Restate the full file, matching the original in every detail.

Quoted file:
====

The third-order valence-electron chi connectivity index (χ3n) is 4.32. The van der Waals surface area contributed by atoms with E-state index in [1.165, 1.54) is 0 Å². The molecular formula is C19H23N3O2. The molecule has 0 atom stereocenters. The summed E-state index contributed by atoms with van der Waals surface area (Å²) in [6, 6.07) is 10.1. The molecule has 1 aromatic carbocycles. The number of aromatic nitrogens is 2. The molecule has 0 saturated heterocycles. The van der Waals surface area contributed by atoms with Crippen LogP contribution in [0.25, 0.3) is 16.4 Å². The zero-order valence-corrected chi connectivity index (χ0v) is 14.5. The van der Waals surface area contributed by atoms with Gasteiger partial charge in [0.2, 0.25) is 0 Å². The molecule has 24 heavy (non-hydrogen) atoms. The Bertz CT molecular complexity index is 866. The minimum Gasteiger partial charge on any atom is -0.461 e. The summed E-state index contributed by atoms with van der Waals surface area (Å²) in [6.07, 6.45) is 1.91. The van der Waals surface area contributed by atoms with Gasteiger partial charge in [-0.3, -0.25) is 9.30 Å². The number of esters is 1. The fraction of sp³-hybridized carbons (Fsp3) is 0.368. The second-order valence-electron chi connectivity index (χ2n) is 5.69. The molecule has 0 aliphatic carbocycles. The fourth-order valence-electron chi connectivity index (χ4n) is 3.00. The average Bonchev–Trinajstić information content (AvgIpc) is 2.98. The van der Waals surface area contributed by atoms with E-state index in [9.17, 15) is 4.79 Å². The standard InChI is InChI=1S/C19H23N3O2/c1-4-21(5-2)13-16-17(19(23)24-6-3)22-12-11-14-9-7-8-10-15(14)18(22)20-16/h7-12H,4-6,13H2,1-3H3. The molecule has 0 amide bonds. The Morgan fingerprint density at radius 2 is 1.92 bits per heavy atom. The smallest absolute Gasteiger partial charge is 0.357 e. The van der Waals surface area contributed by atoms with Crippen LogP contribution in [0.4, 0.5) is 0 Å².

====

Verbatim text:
The third-order valence-electron chi connectivity index (χ3n) is 4.32. The van der Waals surface area contributed by atoms with E-state index in [1.165, 1.54) is 0 Å². The molecular formula is C19H23N3O2. The molecule has 0 atom stereocenters. The summed E-state index contributed by atoms with van der Waals surface area (Å²) in [6, 6.07) is 10.1. The molecule has 1 aromatic carbocycles. The number of aromatic nitrogens is 2. The molecule has 0 saturated heterocycles. The van der Waals surface area contributed by atoms with Crippen LogP contribution in [0.25, 0.3) is 16.4 Å². The zero-order valence-corrected chi connectivity index (χ0v) is 14.5. The van der Waals surface area contributed by atoms with Gasteiger partial charge in [0.2, 0.25) is 0 Å². The molecule has 24 heavy (non-hydrogen) atoms. The Bertz CT molecular complexity index is 866. The minimum Gasteiger partial charge on any atom is -0.461 e. The summed E-state index contributed by atoms with van der Waals surface area (Å²) in [6.07, 6.45) is 1.91. The van der Waals surface area contributed by atoms with Gasteiger partial charge in [-0.3, -0.25) is 9.30 Å². The number of esters is 1. The fraction of sp³-hybridized carbons (Fsp3) is 0.368. The second-order valence-electron chi connectivity index (χ2n) is 5.69. The molecule has 0 aliphatic carbocycles. The fourth-order valence-electron chi connectivity index (χ4n) is 3.00. The average Bonchev–Trinajstić information content (AvgIpc) is 2.98. The van der Waals surface area contributed by atoms with E-state index in [9.17, 15) is 4.79 Å². The standard InChI is InChI=1S/C19H23N3O2/c1-4-21(5-2)13-16-17(19(23)24-6-3)22-12-11-14-9-7-8-10-15(14)18(22)20-16/h7-12H,4-6,13H2,1-3H3. The molecule has 0 amide bonds. The Morgan fingerprint density at radius 2 is 1.92 bits per heavy atom. The smallest absolute Gasteiger partial charge is 0.357 e. The van der Waals surface area contributed by atoms with Crippen LogP contribution in [0.4, 0.5) is 0 Å².